The hotel portion of the Estate has only been up and running a matter of months, opening in line with the lifting of lockdown restrictions. Within a short space of time, a vast amount had been achieved including renovating and redecorating a hotel which needed some TLC. The results of this hard work is evident in the simply beautiful rooms that guests can expect when they book a stay here.  

Each room is named after an arthouse or cult film. We were in the Betty Blue room, decorated to match the aesthetic of the classic 1986 French film. Along with plush and comfortable furnishings, each room has an individual fragrance customised to the room created by Hoyo Botanicals . This olfactory element, for me, intensified the experience – never underestimate the power of smell.  Rooms are garnished with Ralph Lauren or Divine Savages wallpaper working in harmony with soft furnishings by local designer Anna Platts with en-suite bathrooms/showers sporting Temple Spa products, which are also for sale in the foyer.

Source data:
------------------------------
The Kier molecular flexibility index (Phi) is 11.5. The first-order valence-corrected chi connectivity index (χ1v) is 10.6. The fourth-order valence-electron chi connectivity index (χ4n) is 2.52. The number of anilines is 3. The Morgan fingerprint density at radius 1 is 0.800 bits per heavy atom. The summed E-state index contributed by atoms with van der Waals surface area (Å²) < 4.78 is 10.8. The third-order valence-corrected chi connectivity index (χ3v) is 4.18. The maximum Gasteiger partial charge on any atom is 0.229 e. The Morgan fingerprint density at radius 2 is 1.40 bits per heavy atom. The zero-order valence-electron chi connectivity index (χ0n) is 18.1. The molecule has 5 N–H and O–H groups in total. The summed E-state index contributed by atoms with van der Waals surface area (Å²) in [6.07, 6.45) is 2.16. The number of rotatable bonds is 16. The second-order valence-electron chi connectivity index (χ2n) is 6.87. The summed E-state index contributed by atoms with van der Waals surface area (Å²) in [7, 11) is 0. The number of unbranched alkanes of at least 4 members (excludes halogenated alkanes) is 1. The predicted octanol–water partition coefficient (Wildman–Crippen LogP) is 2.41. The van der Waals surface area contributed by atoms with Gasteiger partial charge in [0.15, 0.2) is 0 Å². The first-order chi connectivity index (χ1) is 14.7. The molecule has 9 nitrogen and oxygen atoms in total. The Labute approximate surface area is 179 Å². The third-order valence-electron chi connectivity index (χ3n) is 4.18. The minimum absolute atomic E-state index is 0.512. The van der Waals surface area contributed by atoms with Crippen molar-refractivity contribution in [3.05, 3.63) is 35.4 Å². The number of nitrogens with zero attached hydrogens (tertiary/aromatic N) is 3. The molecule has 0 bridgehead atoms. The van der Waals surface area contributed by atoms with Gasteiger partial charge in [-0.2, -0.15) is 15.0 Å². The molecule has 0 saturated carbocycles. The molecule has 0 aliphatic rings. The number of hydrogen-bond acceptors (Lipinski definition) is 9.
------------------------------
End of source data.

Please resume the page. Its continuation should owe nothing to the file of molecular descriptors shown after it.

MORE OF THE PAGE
Being a film lover myself, I loved this touch and given the Movie Museum downstairs too, I completely get this place.

You can go back and re-read the last paragraph, but given the role of film within the realms of fine art, it is represented fully within this space. The Movie Museum, is very close to the entrance and includes a number of genuine props from some of the films that played a significant role in cinema. A genuine Highlander costume and sword; an Alien Versus Predator suit and a Jumanji board were the highlights for me.